If the goal is to grow soccer and improve the men’s players at the top level in the U.S, I think there’s a 10x better chance starting with the route Tom has identified rather than what we currently have.

The system we currently have rewards participation, rather than progress, and keeps kids doing the activity of soccer (rather than developing as soccer players) long past what their interest and ability level would warrant in other sports.

How many 14-year-old competitive basketball players are there who never played pickup basketball or shot on their driveway or park hoop for hours on end? Probably not many, unless they are tall and can block shots.

How many 14-year-old competitive soccer players do we have who have never played pickup soccer or shot on a backyard or park goal for hours on end? Too many. Maybe most.

Who is responsible for developing a soccer player?

One problem with the participation culture of soccer in the US is that too many parents and players hand the keys of development over to clubs and coaches.

Clubs and coaches don’t do much to dissuade that idea, because it’s a selling point.

Contrast that with clubs in soccer countries, where the player owns their own development and they see the club as a place to showcase their ability, compete to get better and maybe get some helpful guidance from coaches along the way.

How differently do players in these two environments behave? Exactly how Kephern Fuller described on a 3Four3 podcast that I wrote about here.

Fuller has experience in American and European soccer clubs and here’s how I summarized the astute observations he shared in that podcast:

He said a key difference is the players knowing where they’re going. American kids don’t have a good sense of this. They are content to say they’re the best on the team and their team has had some success, but they don’t have a sense beyond that of what good soccer looks like or what kind of player they are working to become.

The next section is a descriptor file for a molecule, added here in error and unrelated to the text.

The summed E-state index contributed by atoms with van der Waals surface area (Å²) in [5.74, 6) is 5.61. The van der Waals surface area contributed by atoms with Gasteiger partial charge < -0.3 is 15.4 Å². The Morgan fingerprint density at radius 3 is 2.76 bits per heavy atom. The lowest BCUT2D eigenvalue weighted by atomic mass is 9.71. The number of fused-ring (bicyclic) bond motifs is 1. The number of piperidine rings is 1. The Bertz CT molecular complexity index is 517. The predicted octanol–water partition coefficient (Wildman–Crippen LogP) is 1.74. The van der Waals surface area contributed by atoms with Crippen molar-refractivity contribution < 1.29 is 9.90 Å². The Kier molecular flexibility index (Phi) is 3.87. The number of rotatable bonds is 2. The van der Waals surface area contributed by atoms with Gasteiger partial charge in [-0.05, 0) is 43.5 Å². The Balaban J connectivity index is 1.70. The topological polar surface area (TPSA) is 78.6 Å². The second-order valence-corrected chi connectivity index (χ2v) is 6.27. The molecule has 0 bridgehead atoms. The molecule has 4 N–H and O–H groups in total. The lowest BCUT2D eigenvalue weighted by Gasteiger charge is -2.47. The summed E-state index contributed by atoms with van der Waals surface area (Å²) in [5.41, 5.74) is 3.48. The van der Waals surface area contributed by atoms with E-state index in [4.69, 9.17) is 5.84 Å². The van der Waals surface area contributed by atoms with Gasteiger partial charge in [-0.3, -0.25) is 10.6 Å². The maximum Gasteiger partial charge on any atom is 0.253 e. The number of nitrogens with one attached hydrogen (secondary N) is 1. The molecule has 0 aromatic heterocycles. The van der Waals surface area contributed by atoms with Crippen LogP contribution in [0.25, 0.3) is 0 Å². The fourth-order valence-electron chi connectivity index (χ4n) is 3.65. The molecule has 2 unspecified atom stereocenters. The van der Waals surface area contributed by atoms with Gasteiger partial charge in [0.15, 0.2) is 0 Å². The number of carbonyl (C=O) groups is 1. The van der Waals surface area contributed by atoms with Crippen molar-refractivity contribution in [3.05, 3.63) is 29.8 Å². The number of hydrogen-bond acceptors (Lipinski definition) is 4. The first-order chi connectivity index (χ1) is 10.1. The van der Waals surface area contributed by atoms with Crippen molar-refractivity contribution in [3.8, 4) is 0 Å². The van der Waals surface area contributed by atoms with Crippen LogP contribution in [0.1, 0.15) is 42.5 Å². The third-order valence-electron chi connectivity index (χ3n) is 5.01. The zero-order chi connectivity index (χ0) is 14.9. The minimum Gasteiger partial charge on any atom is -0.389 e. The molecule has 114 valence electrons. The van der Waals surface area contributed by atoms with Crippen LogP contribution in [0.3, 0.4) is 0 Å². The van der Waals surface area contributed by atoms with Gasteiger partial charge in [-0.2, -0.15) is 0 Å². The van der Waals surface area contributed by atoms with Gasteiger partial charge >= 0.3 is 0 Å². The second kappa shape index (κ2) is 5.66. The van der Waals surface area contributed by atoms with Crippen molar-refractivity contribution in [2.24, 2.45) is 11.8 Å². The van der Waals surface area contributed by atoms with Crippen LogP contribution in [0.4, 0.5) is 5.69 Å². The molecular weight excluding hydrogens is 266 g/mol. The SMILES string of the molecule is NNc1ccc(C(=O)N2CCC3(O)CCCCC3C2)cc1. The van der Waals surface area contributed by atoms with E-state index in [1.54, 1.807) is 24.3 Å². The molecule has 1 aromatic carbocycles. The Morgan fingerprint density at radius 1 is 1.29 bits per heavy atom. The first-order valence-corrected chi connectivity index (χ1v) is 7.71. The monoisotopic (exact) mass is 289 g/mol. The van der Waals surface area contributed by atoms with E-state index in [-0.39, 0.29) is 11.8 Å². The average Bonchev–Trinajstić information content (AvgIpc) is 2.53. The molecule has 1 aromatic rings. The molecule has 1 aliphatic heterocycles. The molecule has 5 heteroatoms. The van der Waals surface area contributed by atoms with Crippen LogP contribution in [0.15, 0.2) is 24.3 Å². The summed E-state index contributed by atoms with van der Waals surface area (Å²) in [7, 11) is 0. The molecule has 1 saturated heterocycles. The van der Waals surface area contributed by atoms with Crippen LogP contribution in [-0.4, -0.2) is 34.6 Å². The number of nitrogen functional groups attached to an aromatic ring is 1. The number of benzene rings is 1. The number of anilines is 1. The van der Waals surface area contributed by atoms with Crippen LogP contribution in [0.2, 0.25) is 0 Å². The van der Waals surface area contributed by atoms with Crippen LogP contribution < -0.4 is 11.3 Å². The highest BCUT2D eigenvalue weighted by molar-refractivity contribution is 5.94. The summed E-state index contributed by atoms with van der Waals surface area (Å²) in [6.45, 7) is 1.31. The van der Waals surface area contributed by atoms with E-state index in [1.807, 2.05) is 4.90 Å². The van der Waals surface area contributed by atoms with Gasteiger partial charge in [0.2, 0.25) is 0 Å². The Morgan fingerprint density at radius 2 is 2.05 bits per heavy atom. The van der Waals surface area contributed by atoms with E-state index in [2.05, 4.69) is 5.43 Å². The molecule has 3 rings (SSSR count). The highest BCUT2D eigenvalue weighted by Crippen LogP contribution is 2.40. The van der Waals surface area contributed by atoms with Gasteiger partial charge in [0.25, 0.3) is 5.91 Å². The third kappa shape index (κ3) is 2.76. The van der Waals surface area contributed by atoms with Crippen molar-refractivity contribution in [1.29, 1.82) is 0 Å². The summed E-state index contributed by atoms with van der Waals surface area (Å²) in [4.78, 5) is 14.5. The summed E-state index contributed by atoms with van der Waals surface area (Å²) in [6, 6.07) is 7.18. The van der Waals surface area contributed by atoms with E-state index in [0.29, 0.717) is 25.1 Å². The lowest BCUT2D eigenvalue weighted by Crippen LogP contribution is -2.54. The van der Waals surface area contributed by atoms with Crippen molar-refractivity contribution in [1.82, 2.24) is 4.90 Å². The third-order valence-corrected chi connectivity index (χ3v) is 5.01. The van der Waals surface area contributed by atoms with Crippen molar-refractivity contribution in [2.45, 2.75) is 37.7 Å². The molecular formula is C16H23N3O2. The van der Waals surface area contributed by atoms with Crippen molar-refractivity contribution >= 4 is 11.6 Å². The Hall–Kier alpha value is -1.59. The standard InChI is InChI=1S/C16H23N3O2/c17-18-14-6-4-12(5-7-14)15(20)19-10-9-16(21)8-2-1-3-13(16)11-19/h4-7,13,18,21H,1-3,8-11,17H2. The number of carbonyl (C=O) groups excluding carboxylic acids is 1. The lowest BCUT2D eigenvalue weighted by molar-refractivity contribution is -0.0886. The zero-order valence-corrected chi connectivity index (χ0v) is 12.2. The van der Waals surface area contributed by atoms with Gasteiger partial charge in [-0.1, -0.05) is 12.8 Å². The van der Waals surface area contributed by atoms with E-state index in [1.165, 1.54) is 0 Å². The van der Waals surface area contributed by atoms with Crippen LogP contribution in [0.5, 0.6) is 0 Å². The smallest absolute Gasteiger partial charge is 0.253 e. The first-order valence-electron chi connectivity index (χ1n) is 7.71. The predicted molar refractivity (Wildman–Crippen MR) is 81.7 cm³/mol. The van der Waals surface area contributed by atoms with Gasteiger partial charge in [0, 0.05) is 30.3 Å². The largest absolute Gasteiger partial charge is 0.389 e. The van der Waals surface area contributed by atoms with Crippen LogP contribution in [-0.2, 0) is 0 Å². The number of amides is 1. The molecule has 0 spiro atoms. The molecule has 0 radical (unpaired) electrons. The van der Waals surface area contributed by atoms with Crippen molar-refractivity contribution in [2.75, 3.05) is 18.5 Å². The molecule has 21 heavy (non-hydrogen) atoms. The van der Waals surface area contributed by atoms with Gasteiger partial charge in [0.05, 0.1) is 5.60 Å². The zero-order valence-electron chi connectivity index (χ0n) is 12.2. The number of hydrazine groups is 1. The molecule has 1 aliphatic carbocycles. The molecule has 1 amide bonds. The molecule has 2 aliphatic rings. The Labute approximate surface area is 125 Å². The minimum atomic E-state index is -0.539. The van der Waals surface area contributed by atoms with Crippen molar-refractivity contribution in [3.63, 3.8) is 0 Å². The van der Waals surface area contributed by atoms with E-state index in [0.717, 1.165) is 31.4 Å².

He said, European kids have a much clearer picture of what they want to become. This shows up in the effort they put in on and off the field and how seriously they take and compete within a drills during training.

That’s because European kids own their development, while American kids let development be something that happens to them.

It’s okay for kids to quit soccer

A few weeks into one season, the parent comes to me and says, “Sorry, we’re done.”

“Why?”

“You told him to practice for 10-15 minutes a day with the ball. For 3 weeks, I asked if he practiced like coach asked. Every time the answer was no. 10-15 minutes a day isn’t too much to ask. If he’s not going to follow through on his end, not even once, that tells me he doesn’t want to play”

Respect.

Most parents won’t make that call.

Pro/rel is the cause, not the effect

Saw on Twitter:

This is like saying that before we allow competitors to McDonald’s, we must have viable competitors to McDonald’s in every inch of the U.S.

In other words, nonsense. Ed has cause and effect backwards, putting the cart before the horse.

The infrastructure Ed desires results from a system that incentivizes it, not from hoping it happens while preventing the incentives that results in it.

The best way to get competition to McDonald’s is to allow it to happen by opening the system to let competitors emerge. Some of those have resulted in large chains like Burger King, Wendy’s, Chili’s and Red Robin, and a plethora of local joints.